verb (used with object), com·mu·ni·cat·ed, com·mu·ni·cat·ing.
verb (used without object), com·mu·ni·cat·ed, com·mu·ni·cat·ing.
Origin of communicate
Examples from the Web for communicate
Citizens, perhaps, need to feel like they can communicate something to science.
You will have your beloved father back sooner than you think, and you can visit and communicate with him all the while.Abramoff’s Advice for Virginia’s New Jailhouse Guv|Tim Mak, Jackie Kucinich|January 7, 2015|DAILY BEAST
We also found messengers who could communicate the truth of our lives.
As soon as I was able to communicate, I never said I wanted to be a girl.Exclusive: Michael Phelps’s Intersex Self-Proclaimed Girlfriend, Taylor Lianne Chandler, Tells All|Aurora Snow|November 26, 2014|DAILY BEAST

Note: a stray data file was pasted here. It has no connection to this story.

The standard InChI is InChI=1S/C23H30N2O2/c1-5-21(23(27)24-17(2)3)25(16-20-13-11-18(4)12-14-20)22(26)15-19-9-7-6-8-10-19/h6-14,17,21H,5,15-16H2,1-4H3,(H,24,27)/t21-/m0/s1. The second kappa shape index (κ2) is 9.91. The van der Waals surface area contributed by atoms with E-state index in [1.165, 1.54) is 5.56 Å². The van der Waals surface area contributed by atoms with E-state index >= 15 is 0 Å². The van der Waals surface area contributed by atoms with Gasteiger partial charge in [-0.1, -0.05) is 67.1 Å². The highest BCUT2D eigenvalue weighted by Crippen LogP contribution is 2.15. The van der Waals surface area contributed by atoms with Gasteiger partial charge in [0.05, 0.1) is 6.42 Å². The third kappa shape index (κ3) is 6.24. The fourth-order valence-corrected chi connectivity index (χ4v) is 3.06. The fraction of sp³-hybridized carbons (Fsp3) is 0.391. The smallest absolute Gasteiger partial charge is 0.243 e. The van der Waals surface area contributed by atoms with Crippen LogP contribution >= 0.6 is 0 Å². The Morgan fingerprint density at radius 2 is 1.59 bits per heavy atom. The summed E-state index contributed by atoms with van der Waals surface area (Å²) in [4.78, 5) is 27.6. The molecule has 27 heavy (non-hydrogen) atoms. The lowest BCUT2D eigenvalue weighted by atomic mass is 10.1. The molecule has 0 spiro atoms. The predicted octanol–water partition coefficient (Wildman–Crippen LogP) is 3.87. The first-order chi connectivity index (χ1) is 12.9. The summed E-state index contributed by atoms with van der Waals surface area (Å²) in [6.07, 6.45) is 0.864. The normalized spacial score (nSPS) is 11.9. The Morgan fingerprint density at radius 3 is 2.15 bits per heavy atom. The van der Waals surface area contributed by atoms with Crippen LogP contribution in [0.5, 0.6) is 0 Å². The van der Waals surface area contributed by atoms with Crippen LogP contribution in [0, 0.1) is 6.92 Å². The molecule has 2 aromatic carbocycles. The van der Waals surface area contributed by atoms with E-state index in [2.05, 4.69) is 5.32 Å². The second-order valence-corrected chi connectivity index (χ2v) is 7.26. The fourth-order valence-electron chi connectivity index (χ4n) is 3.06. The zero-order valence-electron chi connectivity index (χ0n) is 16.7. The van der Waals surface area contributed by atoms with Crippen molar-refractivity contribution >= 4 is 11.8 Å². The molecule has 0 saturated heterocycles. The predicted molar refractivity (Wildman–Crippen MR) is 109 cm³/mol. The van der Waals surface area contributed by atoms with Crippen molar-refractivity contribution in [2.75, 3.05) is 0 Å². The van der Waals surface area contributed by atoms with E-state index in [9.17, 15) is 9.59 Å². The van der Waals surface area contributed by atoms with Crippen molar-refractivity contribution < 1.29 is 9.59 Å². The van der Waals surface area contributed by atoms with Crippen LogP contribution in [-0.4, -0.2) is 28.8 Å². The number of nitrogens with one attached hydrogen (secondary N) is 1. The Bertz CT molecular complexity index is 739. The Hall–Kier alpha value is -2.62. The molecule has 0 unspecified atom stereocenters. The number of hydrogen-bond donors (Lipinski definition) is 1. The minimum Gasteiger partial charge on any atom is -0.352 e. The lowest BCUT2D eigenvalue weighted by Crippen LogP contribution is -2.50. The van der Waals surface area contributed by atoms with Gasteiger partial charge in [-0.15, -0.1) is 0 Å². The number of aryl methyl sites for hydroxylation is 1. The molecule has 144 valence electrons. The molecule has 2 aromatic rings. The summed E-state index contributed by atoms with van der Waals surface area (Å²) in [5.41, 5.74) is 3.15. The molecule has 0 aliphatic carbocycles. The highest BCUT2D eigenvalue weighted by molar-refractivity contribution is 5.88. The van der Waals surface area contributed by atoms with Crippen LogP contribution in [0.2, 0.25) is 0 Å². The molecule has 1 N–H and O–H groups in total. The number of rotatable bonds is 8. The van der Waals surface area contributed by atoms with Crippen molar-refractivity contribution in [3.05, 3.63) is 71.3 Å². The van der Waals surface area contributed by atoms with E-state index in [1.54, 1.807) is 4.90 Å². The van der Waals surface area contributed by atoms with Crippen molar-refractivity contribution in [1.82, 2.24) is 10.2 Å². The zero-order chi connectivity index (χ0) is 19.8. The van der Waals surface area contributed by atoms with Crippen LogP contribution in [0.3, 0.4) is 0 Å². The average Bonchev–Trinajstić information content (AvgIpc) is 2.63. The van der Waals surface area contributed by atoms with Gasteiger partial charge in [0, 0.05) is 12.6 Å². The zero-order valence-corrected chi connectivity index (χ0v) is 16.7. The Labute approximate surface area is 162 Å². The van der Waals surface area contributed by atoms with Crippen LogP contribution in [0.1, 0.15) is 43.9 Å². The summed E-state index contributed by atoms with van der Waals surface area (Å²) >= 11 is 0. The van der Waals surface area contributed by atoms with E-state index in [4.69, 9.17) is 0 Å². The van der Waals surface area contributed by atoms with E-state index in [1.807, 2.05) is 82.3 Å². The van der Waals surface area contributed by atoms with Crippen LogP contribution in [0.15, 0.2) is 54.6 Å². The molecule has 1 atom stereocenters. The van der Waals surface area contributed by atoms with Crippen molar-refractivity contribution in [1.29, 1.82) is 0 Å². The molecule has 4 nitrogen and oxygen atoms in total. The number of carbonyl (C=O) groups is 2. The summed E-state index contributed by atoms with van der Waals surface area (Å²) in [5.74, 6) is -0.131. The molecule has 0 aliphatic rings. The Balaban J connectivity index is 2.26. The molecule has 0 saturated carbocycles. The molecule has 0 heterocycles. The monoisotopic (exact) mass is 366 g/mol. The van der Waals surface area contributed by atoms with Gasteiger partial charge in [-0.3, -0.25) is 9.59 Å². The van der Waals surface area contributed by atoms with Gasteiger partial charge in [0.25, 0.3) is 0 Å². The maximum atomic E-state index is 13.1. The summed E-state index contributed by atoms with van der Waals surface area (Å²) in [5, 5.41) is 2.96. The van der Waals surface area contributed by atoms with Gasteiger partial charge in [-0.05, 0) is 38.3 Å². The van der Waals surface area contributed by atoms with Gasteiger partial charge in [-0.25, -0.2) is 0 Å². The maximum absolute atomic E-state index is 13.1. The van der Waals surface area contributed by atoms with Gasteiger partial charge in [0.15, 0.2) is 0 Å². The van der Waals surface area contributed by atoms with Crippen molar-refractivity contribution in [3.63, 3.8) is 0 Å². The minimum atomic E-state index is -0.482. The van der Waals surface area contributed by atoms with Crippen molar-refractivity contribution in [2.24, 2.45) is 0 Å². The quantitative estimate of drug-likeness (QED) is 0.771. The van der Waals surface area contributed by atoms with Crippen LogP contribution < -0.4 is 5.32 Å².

Onion routers refers to the TOR network, a system that allows users to mask their location and communicate anonymously online.
“I have something to communicate to you,” said Mrs. Howland.The School Queens|L. T. Meade
How much they had to say one to another, how much to communicate one to the other!The Empress Josephine|Louise Muhlbach
Time must therefore be allowed for the prisoner to communicate with the President and Secretary of State.The Life Of Thomas Paine, Vol. II. (of II)|Moncure Daniel Conway
I knew this word to be one of the Jewish countersigns, and asked the man if he had anything to communicate?The Bible in Spain - Vol. 2 [of 2]|George Borrow
The Earl of Salisbury judged it to be the effusion of a lunatic, but thought it well, nevertheless, to communicate it to the king.What was the Gunpowder Plot?|John Gerard
British Dictionary definitions for communicate
Word Origin for communicate
Word Origin and History for communicate
1520s, "to impart" (information, etc.), from Latin communicatus, past participle of communicare "impart, inform" (see communication). Meaning "to share, transmit" (diseases, etc.) is from 1530s. Related: Communicated; communicating.